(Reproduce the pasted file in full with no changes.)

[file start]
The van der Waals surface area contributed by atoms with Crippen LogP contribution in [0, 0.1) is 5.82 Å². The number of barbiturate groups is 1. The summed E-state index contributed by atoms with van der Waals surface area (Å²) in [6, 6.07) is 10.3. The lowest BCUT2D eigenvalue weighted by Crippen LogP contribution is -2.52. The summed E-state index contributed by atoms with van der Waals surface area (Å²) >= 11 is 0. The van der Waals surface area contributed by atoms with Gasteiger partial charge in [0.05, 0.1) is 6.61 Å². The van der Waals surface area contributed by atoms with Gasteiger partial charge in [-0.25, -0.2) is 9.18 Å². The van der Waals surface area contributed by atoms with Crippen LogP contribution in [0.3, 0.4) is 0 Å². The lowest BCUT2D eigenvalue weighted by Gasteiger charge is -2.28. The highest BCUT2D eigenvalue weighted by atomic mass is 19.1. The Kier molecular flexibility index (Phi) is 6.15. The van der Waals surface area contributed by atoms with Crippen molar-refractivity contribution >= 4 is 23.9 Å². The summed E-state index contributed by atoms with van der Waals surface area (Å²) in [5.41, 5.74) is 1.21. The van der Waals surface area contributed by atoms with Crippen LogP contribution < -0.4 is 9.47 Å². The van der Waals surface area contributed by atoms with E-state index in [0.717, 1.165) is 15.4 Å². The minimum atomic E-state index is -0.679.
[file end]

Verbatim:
The van der Waals surface area contributed by atoms with Crippen LogP contribution in [0, 0.1) is 5.82 Å². The number of barbiturate groups is 1. The summed E-state index contributed by atoms with van der Waals surface area (Å²) in [6, 6.07) is 10.3. The lowest BCUT2D eigenvalue weighted by Crippen LogP contribution is -2.52. The summed E-state index contributed by atoms with van der Waals surface area (Å²) >= 11 is 0. The van der Waals surface area contributed by atoms with Gasteiger partial charge in [0.05, 0.1) is 6.61 Å². The van der Waals surface area contributed by atoms with Gasteiger partial charge in [-0.25, -0.2) is 9.18 Å². The van der Waals surface area contributed by atoms with Crippen LogP contribution in [0.3, 0.4) is 0 Å². The lowest BCUT2D eigenvalue weighted by Gasteiger charge is -2.28. The highest BCUT2D eigenvalue weighted by atomic mass is 19.1. The Kier molecular flexibility index (Phi) is 6.15. The van der Waals surface area contributed by atoms with Crippen molar-refractivity contribution >= 4 is 23.9 Å². The summed E-state index contributed by atoms with van der Waals surface area (Å²) in [5.41, 5.74) is 1.21. The van der Waals surface area contributed by atoms with Crippen LogP contribution < -0.4 is 9.47 Å². The van der Waals surface area contributed by atoms with E-state index in [0.717, 1.165) is 15.4 Å². The minimum atomic E-state index is -0.679.